In short, the MOOC bubble can pop now and spare American higher education a lot of pointless damage or pop later and take whole colleges that go big into MOOCs down with them. I guess I’m a pessimist because I still predict the latter, but maybe now that it’s hip to be anti-MOOC this bandwagon will grow big enough that I’ll be pleasantly surprised.



5 responses

9 07 2013
Contingent Cassandra

Additional sign of something (what, I’m not quite sure): one of my (online) students just proposed to write a paper (a Review of the Literature) on “open access education”/”Education 3.0.” When the undergraduates start taking notice, that either means a trend is really hot, or it’s jumped the shark. He’ll need to adjust his topic a bit, however, because, not surprisingly, all the not-quite-scholarly literature he’s been able to find on the subject is highly speculative. There are lots of people with Ph.D.s predicting what will happen, or even claiming some connection between their nascent programs and some grand future, but there seem to be very few rigorous, carefully-controlled studies testing even small existing components of these projected grand schemes.

I’m not surprised, but it may take a few more message go-rounds before the student understands why, despite all the Ph.D.s writing about it, this isn’t really a subject that has been addressed in scholarly studies.

10 07 2013
tom abeles

Two quick points:
a) a number of years ago Gartner, the tech consulting company, developed what is commonly known as the “Hype Cycle” which basically points out that with a new tech/idea there is a rapid bubble which bursts leading to a very negative drop as the initial idea catches its breath and finally follows the normal sigmoid curve forward. Scale may bury that effect when mapping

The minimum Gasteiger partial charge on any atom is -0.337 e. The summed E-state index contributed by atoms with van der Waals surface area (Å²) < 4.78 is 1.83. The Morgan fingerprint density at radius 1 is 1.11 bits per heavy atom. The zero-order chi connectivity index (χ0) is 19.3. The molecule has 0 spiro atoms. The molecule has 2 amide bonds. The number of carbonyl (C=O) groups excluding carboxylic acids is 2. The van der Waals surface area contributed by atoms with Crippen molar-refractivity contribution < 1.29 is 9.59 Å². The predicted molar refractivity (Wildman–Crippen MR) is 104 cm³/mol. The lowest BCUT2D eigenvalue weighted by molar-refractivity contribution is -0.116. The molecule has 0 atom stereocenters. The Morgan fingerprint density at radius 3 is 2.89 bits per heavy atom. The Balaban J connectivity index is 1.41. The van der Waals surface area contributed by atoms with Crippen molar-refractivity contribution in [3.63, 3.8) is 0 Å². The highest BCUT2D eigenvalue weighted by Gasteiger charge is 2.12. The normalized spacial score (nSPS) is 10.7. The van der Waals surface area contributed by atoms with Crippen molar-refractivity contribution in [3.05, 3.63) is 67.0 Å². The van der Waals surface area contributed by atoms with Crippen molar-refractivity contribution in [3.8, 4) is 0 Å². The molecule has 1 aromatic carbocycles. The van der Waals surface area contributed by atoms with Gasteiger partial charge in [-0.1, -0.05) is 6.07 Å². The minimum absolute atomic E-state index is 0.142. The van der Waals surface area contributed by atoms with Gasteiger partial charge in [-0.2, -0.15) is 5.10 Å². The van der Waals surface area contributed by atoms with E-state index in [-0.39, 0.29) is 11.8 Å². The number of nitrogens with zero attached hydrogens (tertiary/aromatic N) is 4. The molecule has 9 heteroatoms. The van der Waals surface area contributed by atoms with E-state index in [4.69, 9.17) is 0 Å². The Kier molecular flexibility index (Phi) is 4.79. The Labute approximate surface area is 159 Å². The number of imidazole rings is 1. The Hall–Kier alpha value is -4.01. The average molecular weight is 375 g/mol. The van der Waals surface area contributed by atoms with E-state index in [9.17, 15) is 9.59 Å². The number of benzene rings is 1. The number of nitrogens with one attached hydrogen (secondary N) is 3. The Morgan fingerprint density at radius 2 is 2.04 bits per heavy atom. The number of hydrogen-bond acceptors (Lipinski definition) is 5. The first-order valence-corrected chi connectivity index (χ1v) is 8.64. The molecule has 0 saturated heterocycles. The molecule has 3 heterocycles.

b) Clay’s point, quoted above, is well taken. Those in the Ivory Tower may shake-up their classes a bit, but there is little to be seen that his points are being addressed at the cognitive levels. It’s still old wine in not so new bottles for good reasons and conservative ones, especially at the undergrad levels. The cost of textbook knowledge is asymptotically approaching zero no matter how good a professor is in brick or click space.

And… as many colleges are finding with other programs than just MOOC’s. Getting a free or low cost set of transfer credits to a 3rd tier college by matriculating is worse than buying a Happy Meal just to get the collectable (the meals often end up in the recycle bin after extraction of the prize.)

10 07 2013
Sporch Ezza

Snobbery aside, the market is signaling that a MOOC for credit is not worth even $89. There may be a place for MOOCs as educational outreach, like Cooperative Extension, especially from institutions with more resources than some small countries; however, if undergraduate students will not sign up for them, MOOCs cannot replace undergraduate courses.

10 07 2013

Somebody did not hear about the bursting bubble.

May 14, 2013

The Georgia Institute of Technology College of Computing announced today that it will offer the first professional Online Master of Science degree in computer science (OMS CS) that can be earned completely through the “massive online” format. The degree will be provided in collaboration with online education leader Udacity Inc. and AT&T.

29 07 2013
“Video killed the radio star.” | More or Less Bunk

[…] still think this is more an indictment of online education in general than MOOCs in particular, but […]